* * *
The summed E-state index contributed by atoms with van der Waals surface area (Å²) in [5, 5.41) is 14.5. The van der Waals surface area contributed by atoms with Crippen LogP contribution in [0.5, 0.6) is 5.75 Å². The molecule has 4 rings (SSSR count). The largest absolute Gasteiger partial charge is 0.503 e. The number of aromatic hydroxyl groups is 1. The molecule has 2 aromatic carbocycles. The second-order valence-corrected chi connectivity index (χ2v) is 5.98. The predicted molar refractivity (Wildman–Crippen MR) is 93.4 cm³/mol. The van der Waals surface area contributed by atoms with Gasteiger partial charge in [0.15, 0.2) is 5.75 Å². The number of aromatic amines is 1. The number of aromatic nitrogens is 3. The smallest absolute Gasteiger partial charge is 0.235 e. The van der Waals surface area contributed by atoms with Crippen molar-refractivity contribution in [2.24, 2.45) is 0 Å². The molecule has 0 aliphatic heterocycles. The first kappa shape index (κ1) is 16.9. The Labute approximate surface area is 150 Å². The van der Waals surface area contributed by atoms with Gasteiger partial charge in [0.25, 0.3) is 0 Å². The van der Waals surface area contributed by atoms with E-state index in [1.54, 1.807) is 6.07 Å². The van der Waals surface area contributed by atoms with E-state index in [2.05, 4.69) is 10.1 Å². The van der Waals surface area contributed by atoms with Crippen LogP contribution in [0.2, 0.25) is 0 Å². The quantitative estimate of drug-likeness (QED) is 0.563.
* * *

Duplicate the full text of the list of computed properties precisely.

The summed E-state index contributed by atoms with van der Waals surface area (Å²) in [5, 5.41) is 14.5. The van der Waals surface area contributed by atoms with Crippen LogP contribution in [0.5, 0.6) is 5.75 Å². The molecule has 4 rings (SSSR count). The largest absolute Gasteiger partial charge is 0.503 e. The number of aromatic hydroxyl groups is 1. The molecule has 2 aromatic carbocycles. The second-order valence-corrected chi connectivity index (χ2v) is 5.98. The predicted molar refractivity (Wildman–Crippen MR) is 93.4 cm³/mol. The van der Waals surface area contributed by atoms with Gasteiger partial charge in [0.15, 0.2) is 5.75 Å². The number of aromatic amines is 1. The number of aromatic nitrogens is 3. The smallest absolute Gasteiger partial charge is 0.235 e. The van der Waals surface area contributed by atoms with Crippen molar-refractivity contribution in [2.24, 2.45) is 0 Å². The molecule has 0 aliphatic heterocycles. The first kappa shape index (κ1) is 16.9. The Labute approximate surface area is 150 Å². The van der Waals surface area contributed by atoms with Gasteiger partial charge in [0.25, 0.3) is 0 Å². The van der Waals surface area contributed by atoms with E-state index in [1.54, 1.807) is 6.07 Å². The van der Waals surface area contributed by atoms with E-state index in [2.05, 4.69) is 10.1 Å². The van der Waals surface area contributed by atoms with Crippen LogP contribution in [0.2, 0.25) is 0 Å². The quantitative estimate of drug-likeness (QED) is 0.563.